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Preformed donor-specific T-lymphocytotoxic antibody (DSTAb) has an adverse effect on patients with orthotopic liver transplantation (OLTx), yet some liver allografts were tolerated with cytotoxic antibody-mediated rejection.1–3 To study such an antibody effect further, we monitored posttransplant DSTAb for patients who received OLTx across a positive T-lymphocyte crossmatch.
This study consisted of 40 patients who received primary liver transplantation across a positive T-lymphocyte crossmatch at the University of Pittsburgh Medical Center, between November 1989 and December 1991. Initial immunosuppression comprised cyclosporine A (4 cases) or FK 506 (36 cases), in combination with a low-dose (17 cases) or high-dose steroid (23 cases). The protocol for Combined steroid therapy was the following: low dose, 20 mg/d of methylprednisolone given on the day of transplantation and continued during the first 2 weeks posttransplant, then decreased to 10 mg/d. In high-dose steroid therapy, methylprednisolone was started at 200 mg/d in the operating room, and decreased daily by 40 mg until reaching 20 mg/d. All patients were monitored for their DSTAb level in serum samples collected every week for 2 months following OLTx. The lymphocyte cytotoxicity test was performed with dithiothreitol (DTT)-treated sera according to the National Institutes of Health standard procedure, and the reactivity of DSTAb was decided by the end point of cytotoxic titer using 2-fold diluted serum up to 1:32. Actuarial graft survival was computed by the life-table method, and patient death, as well as graft removal, was considered graft failure, regardless of the reason.
According to posttransplant DSTAb titer, 40 patients were divided into two groups: group 1 consisted of 25 patients who became negative in the first 2 months posttransplant, and group 2 comprised 15 patients who had an increased or stable titer over a 2-month period following OLTx. Figure 1 illustrates the graft outcomes of these two groups. The survival rate of group 2 dropped markedly during the first 3 weeks posttransplant, with graft survival rates of 53.3%, 40.0%, and 33.3% at 1, 2, and 3 months, respectively. On the other hand, the graft survival rates of Group 1 were 96.0%, 88.0%, and 88.0% at 1, 2, and 3 months, respectively, which were higher than those of Group 2.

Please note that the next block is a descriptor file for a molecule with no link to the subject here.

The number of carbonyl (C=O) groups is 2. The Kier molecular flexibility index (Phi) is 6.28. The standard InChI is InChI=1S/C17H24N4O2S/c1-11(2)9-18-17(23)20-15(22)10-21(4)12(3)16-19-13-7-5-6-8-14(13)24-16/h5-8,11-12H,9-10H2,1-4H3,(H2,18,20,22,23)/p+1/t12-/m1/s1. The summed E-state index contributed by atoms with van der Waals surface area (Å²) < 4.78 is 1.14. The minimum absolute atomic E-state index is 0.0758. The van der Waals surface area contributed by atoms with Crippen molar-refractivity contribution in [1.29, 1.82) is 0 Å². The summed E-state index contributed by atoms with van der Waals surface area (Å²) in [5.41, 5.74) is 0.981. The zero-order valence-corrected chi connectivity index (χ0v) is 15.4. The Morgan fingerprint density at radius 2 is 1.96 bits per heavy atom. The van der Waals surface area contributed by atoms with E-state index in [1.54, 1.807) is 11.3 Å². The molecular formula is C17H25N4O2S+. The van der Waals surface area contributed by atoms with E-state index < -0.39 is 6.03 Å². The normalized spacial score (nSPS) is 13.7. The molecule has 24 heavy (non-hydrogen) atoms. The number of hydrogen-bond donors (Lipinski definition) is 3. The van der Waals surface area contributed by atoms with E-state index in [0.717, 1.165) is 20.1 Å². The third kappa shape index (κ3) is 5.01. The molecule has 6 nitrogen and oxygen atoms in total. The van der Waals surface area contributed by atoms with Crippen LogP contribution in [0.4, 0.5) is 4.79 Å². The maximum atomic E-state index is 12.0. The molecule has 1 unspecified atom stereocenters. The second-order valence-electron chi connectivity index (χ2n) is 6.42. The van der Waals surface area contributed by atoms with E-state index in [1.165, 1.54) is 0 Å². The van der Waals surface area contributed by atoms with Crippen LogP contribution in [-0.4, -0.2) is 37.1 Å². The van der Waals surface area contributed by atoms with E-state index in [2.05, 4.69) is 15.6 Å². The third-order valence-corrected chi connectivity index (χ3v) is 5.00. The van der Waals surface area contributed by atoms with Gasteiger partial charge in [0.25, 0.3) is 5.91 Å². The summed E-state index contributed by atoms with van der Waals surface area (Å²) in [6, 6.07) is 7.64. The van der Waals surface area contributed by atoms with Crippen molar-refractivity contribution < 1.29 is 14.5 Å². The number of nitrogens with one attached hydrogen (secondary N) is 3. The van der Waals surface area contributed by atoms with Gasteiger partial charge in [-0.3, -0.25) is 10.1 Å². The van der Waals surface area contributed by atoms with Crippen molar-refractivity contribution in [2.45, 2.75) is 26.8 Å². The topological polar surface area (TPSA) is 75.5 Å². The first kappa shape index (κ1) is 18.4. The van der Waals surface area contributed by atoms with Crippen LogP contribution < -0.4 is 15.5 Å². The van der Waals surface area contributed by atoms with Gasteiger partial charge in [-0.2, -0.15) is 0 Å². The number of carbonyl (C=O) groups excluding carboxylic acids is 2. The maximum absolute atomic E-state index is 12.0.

Although a detrimental effect was observed for patients who received orthotopic liver transplantation across a positive crossmatch, our earlier study revealed that this effect was minimal compared to that observed in kidney transplant recipients.1–3 As a result, the liver has been considered invulnerable from an antibody-mediated injury. However, this study clearly indicated that if a patient possessed a persistent DSTAb during the early posttransplant period, the transplant outcome was significantly low. In fact, a 3-month survival rate as low as 33% was observed in such recipients. These data suggest that the transplanted liver could also be a target of the antibody injury, and the presence of posttransplant donor-specific antibody seems to be more substantial than the pretransplant antibody. If this were the case, efforts should be made to reduce the posttransplant antibody titer for patients with a positive crossmatch. Although an extended study is required, our preliminary data reveal that a high dose of steroid administration is effective in reducing posttransplant DSTAb in patients with pretransplant antibody,4 which would relieve the transplanted liver from an antibody-mediated injury.